Thursday, June 20, 2024
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UK outlaws awful default passwords on connected devices

UK outlaws awful default passwords on connected devices

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If you build a gadget that connects to the Internet and sell it in the United Kingdom, you can no longer make the default password “password.” In fact, you’re not supposed to have default passwords at all.

A new version of the 2022 Product Security and Telecommunications Infrastructure Act (PTSI) is now in effect, covering just about everything that a consumer can buy that connects to the web. Under the guidelines, even the tiniest Wi-Fi board must either have a randomized password or else generate a password upon initialization (through a smartphone app or other means). This password can’t be incremental (“password1,” “password54”), and it can’t be “related in an obvious way to public information,” such as MAC addresses or Wi-Fi network names. A device should be sufficiently strong against brute-force access attacks, including credential stuffing, and should have a “simple mechanism” for changing the password.

There’s more, and it’s just as head-noddingly obvious. Software components, where reasonable, “should be securely updateable,” should actually check for updates, and should update either automatically or in a way “simple for the user to apply.” Perhaps most importantly, device owners can report security issues and expect to hear back about how that report is being handled.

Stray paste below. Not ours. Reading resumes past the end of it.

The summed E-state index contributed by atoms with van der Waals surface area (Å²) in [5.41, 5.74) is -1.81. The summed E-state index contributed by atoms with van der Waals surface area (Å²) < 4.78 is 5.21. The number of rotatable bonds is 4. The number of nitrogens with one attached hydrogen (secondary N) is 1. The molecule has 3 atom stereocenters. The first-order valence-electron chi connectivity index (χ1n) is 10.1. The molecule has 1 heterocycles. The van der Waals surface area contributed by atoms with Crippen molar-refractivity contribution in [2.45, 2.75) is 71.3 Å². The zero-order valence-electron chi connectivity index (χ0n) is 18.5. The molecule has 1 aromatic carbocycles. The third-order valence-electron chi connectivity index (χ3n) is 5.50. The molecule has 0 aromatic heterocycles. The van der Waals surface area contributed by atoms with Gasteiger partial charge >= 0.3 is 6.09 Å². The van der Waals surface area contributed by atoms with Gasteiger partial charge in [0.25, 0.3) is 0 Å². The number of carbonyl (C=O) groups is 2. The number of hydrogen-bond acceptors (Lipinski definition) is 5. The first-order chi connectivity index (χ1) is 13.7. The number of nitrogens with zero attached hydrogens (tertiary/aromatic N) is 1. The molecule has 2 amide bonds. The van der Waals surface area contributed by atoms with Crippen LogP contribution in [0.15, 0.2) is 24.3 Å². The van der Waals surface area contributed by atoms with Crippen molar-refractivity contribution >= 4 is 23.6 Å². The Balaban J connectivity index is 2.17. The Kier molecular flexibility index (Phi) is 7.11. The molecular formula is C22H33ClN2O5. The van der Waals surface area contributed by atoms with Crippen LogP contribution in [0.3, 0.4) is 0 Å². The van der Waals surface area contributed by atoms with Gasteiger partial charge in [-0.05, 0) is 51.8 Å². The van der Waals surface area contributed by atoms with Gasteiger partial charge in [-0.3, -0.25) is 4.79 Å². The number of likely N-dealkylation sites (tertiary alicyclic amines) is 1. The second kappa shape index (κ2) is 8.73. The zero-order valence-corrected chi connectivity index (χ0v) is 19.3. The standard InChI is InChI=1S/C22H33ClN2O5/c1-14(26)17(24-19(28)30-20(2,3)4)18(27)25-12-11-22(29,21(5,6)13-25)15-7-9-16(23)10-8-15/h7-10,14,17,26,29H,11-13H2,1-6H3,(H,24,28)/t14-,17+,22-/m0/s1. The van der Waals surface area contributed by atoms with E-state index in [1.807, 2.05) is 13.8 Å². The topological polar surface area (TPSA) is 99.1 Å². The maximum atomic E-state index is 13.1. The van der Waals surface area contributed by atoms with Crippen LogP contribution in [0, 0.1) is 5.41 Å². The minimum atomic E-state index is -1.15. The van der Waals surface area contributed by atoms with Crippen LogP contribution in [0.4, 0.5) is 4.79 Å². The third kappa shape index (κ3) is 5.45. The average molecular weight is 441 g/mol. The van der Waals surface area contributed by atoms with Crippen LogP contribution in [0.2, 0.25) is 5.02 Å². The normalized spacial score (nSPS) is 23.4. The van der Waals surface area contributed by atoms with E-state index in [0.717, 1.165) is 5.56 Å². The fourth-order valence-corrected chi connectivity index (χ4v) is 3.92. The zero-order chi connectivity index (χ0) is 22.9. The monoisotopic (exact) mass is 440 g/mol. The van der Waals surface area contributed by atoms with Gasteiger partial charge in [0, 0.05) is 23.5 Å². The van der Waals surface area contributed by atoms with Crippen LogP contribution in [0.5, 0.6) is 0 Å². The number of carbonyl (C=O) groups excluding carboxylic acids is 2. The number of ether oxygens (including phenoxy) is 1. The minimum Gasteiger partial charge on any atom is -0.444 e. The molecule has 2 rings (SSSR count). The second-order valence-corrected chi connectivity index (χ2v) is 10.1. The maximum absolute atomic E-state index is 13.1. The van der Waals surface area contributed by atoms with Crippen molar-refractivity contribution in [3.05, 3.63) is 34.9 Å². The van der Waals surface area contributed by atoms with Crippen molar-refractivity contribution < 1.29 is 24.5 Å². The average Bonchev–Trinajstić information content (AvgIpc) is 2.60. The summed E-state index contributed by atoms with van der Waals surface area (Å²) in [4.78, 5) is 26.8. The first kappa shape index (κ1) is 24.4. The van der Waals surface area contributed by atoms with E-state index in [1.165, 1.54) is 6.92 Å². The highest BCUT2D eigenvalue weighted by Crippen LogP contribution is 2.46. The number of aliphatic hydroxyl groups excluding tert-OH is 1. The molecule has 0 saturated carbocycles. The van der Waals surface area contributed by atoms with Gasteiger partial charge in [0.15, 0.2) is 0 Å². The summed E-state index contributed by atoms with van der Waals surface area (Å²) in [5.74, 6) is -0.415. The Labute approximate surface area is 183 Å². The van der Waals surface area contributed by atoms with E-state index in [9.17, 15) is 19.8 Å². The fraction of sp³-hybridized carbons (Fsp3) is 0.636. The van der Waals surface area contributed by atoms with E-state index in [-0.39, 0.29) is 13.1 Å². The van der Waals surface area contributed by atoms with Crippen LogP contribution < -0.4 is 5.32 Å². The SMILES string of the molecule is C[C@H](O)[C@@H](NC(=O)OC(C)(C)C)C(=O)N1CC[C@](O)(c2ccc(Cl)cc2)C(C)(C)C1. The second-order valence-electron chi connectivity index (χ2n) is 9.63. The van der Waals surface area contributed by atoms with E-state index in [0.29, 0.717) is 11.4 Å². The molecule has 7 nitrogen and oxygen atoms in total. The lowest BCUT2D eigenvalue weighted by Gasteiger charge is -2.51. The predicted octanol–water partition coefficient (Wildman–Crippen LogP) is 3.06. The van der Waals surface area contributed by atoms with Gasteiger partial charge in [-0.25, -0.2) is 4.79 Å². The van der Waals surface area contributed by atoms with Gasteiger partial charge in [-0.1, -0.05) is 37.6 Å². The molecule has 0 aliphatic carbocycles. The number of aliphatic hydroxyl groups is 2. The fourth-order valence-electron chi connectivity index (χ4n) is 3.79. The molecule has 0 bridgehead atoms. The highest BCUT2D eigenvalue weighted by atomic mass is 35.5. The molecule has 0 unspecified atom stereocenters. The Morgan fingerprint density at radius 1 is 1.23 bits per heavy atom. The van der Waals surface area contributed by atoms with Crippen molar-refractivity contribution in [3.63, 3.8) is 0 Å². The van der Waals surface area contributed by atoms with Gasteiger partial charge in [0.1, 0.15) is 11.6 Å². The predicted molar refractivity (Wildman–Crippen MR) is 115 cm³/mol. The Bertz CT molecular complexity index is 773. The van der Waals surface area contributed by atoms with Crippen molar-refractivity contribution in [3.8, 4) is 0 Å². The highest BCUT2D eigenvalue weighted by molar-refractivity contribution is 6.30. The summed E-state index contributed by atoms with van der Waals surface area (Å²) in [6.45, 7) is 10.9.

Violations of the new device laws can result in fines up to 10 million pounds (roughly $12.5 million) or 4 percent of related worldwide revenue, whichever is higher.

Besides giving consumers better devices, these regulations are aimed squarely at malware like Mirai, which can conscript devices like routers, cable modems, and DVRs into armies capable of performing distributed denial-of-service attacks (DDoS) on various targets.

As noted by The Record, the European Union’s Cyber Resilience Act has been shaped but not yet passed and enforced, and even if it does pass, would not take effect until 2027. In the US, there is the Cyber Trust Mark, which would at least give customers the choice of buying decently secured or genially abandoned devices. But the particulars of that label are under debate and seemingly a ways from implementation. At the federal level, a 2020 bill tasked the National Institutes of Standard and Technology with applying related standards to connected devices deployed by the feds.

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